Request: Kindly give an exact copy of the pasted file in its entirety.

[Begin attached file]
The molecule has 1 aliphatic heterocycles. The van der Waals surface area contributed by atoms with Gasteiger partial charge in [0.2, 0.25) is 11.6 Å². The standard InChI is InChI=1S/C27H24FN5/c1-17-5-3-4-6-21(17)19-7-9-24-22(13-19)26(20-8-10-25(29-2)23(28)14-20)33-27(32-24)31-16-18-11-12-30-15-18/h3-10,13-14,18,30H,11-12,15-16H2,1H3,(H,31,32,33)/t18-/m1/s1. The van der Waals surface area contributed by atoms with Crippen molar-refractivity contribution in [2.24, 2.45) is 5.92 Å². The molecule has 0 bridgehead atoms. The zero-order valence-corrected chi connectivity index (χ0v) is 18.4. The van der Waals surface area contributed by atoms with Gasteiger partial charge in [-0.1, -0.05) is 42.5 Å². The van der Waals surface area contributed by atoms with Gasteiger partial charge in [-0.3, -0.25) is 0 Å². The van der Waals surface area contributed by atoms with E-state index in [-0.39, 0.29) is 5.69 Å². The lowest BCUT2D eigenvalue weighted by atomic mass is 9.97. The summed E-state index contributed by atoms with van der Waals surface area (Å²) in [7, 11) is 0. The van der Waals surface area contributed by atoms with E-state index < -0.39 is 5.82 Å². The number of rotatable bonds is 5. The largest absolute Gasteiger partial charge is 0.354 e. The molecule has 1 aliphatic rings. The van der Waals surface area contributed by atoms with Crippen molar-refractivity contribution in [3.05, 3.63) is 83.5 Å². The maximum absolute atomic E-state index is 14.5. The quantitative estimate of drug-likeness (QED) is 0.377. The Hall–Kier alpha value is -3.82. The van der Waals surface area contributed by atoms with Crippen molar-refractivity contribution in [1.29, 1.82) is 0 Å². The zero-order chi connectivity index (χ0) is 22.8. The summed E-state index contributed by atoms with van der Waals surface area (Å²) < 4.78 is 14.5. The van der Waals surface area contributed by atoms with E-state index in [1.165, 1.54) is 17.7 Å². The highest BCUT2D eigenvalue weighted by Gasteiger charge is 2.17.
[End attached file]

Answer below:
The molecule has 1 aliphatic heterocycles. The van der Waals surface area contributed by atoms with Gasteiger partial charge in [0.2, 0.25) is 11.6 Å². The standard InChI is InChI=1S/C27H24FN5/c1-17-5-3-4-6-21(17)19-7-9-24-22(13-19)26(20-8-10-25(29-2)23(28)14-20)33-27(32-24)31-16-18-11-12-30-15-18/h3-10,13-14,18,30H,11-12,15-16H2,1H3,(H,31,32,33)/t18-/m1/s1. The van der Waals surface area contributed by atoms with Crippen molar-refractivity contribution in [2.24, 2.45) is 5.92 Å². The molecule has 0 bridgehead atoms. The zero-order valence-corrected chi connectivity index (χ0v) is 18.4. The van der Waals surface area contributed by atoms with Gasteiger partial charge in [-0.1, -0.05) is 42.5 Å². The van der Waals surface area contributed by atoms with Gasteiger partial charge in [-0.3, -0.25) is 0 Å². The van der Waals surface area contributed by atoms with E-state index in [-0.39, 0.29) is 5.69 Å². The lowest BCUT2D eigenvalue weighted by atomic mass is 9.97. The summed E-state index contributed by atoms with van der Waals surface area (Å²) in [7, 11) is 0. The van der Waals surface area contributed by atoms with E-state index < -0.39 is 5.82 Å². The number of rotatable bonds is 5. The largest absolute Gasteiger partial charge is 0.354 e. The molecule has 1 aliphatic rings. The van der Waals surface area contributed by atoms with Crippen molar-refractivity contribution in [3.05, 3.63) is 83.5 Å². The maximum absolute atomic E-state index is 14.5. The quantitative estimate of drug-likeness (QED) is 0.377. The Hall–Kier alpha value is -3.82. The van der Waals surface area contributed by atoms with Crippen molar-refractivity contribution in [1.29, 1.82) is 0 Å². The zero-order chi connectivity index (χ0) is 22.8. The summed E-state index contributed by atoms with van der Waals surface area (Å²) < 4.78 is 14.5. The van der Waals surface area contributed by atoms with E-state index in [1.165, 1.54) is 17.7 Å². The highest BCUT2D eigenvalue weighted by Gasteiger charge is 2.17.